The power went out in my corner of Gloucester about 4 a.m. on Wednesday, Oct. 27. I was watching storm news. Then I wasn’t. It was pitch dark outside and instantly became so inside. No television, no night lights, no digital clock radio, no street light seeping in. No electrons = no photons. I found our one feeble flashlight, about as bright as one firefly. I switched to candles. One candlepower is equal to 1/50th of a 60-watt bulb (viz. firefly). Six candles got our kitchen to the light level used in Ghost Hunters.

But the candles did get me through an early breakfast and sunrise – which I took on faith. The Dawn that Wednesday was actually the Less Dark: a drizzle of photons mixed with heavy rain and the gale winds that woke me in the first place. This meant reading and working next to windows, bundled against drafts — no heat, of course. It also meant anxious walks, waiting, asking neighbors if they had heard any news. They hadn’t. More walks, more anxiety.

My only accomplishment was scribbling out the list of emergency supplies that I scribble out during every emergency: flashlights brighter than fireflies, a transistor radio, more candles, matches, Sterno, a first aid kit, a phone charger that works in the car, and non-perishable foods like crackers, shelf-stable milk, dried fruit, canned everything, a manual can opener, peanut butter, Scotch. Walks and and making that list got me through the less-dark day, ready for a second night of darkness. Then, something even more strange happened: I started to enjoy it.

The idea of having traveled to the past Less Darked on me down. I started to sympathize with most of humanity, pre-electricity humanity. With their horse and buggy, pre-combustion days, of course. But with more sympathy for their nights: certainly the dim light, and the cold, stiff fingers I was experiencing. And: chopping wood or shoveling coal, stoking fires, pumping wells, stumbling to the outhouse. All this handled with admirable patience and grit that we have lost. I pictured Poe writing in those conditions, Jefferson and his perfect penmanship by torch, and Herman Melville creating Moby Dick by candlelight. (Make that a whale oil lamp.) Though a century and more into the electrified age, I felt a communion with my time-machined brothers and sisters. I communed with their grit, their patience, and their early, very early bedtimes. I communed with peace and its wonderful blackout partner – quiet.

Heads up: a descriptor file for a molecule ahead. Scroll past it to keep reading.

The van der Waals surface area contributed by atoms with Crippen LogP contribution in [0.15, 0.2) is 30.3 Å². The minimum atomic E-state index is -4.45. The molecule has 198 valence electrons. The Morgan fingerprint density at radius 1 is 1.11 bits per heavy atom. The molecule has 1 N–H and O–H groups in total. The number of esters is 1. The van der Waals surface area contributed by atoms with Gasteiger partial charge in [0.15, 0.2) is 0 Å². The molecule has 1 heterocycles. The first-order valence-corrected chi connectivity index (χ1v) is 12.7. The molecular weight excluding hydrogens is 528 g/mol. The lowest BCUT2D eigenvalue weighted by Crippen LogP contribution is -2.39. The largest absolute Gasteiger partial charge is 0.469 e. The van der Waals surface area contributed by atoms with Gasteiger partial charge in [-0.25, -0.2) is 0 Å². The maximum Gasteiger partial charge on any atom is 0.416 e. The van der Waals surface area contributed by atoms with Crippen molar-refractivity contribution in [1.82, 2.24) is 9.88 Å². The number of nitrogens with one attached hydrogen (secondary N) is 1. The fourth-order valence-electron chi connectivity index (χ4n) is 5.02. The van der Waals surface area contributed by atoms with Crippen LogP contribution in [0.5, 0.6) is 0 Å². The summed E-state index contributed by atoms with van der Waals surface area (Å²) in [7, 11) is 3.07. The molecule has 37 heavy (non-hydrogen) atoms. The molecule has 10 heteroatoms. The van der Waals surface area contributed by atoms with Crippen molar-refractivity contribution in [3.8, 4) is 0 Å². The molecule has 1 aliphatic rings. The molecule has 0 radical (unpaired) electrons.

Poems about photons – or electrons, blackouts – are rare. I looked. As a topic, they rank far below love, nature, birthdays, age, anxiety... I’ve tried in a small way to correct the deficit:

Ode to Photons

”Red-reflected photons are just as fleet

As others reflected from green or white.

Science explains both spectrum and speed:

Having no mass, they travel light.”

John Ronan is a former poet laureate for the city of Gloucester and host of “The Writer’s Block” on Cape Ann TV.

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